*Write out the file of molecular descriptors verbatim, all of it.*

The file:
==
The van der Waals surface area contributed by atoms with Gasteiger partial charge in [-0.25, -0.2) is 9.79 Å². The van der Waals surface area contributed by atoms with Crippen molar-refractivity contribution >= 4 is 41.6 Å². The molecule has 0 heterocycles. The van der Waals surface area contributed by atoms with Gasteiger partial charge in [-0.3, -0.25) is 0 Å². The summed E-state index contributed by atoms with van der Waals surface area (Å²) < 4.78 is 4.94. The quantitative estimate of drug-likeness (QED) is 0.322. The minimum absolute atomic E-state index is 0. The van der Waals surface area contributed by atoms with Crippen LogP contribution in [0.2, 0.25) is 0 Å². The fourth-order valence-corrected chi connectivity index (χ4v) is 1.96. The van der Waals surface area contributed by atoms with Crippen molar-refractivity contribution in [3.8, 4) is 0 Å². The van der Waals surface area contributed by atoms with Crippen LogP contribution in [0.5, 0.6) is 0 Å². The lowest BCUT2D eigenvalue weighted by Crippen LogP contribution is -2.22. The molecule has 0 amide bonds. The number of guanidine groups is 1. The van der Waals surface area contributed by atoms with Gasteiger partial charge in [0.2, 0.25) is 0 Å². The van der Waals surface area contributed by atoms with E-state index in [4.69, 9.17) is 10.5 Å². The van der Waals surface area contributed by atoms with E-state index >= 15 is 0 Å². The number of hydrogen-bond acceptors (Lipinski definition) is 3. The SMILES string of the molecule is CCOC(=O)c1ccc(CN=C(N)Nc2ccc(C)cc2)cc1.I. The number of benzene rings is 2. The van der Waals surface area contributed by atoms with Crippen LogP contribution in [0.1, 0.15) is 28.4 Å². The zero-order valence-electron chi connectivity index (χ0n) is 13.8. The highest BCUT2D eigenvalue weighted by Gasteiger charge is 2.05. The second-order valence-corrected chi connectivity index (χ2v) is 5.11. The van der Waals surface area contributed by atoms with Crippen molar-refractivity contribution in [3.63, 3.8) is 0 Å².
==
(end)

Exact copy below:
The van der Waals surface area contributed by atoms with Gasteiger partial charge in [-0.25, -0.2) is 9.79 Å². The van der Waals surface area contributed by atoms with Crippen molar-refractivity contribution >= 4 is 41.6 Å². The molecule has 0 heterocycles. The van der Waals surface area contributed by atoms with Gasteiger partial charge in [-0.3, -0.25) is 0 Å². The summed E-state index contributed by atoms with van der Waals surface area (Å²) < 4.78 is 4.94. The quantitative estimate of drug-likeness (QED) is 0.322. The minimum absolute atomic E-state index is 0. The van der Waals surface area contributed by atoms with Crippen LogP contribution in [0.2, 0.25) is 0 Å². The fourth-order valence-corrected chi connectivity index (χ4v) is 1.96. The van der Waals surface area contributed by atoms with Crippen molar-refractivity contribution in [3.8, 4) is 0 Å². The van der Waals surface area contributed by atoms with Crippen LogP contribution in [0.5, 0.6) is 0 Å². The lowest BCUT2D eigenvalue weighted by Crippen LogP contribution is -2.22. The molecule has 0 amide bonds. The number of guanidine groups is 1. The van der Waals surface area contributed by atoms with Gasteiger partial charge in [0.2, 0.25) is 0 Å². The van der Waals surface area contributed by atoms with E-state index in [4.69, 9.17) is 10.5 Å². The van der Waals surface area contributed by atoms with E-state index >= 15 is 0 Å². The number of hydrogen-bond acceptors (Lipinski definition) is 3. The SMILES string of the molecule is CCOC(=O)c1ccc(CN=C(N)Nc2ccc(C)cc2)cc1.I. The number of benzene rings is 2. The van der Waals surface area contributed by atoms with Crippen LogP contribution in [0.1, 0.15) is 28.4 Å². The zero-order valence-electron chi connectivity index (χ0n) is 13.8. The highest BCUT2D eigenvalue weighted by Gasteiger charge is 2.05. The second-order valence-corrected chi connectivity index (χ2v) is 5.11. The van der Waals surface area contributed by atoms with Crippen molar-refractivity contribution in [3.63, 3.8) is 0 Å².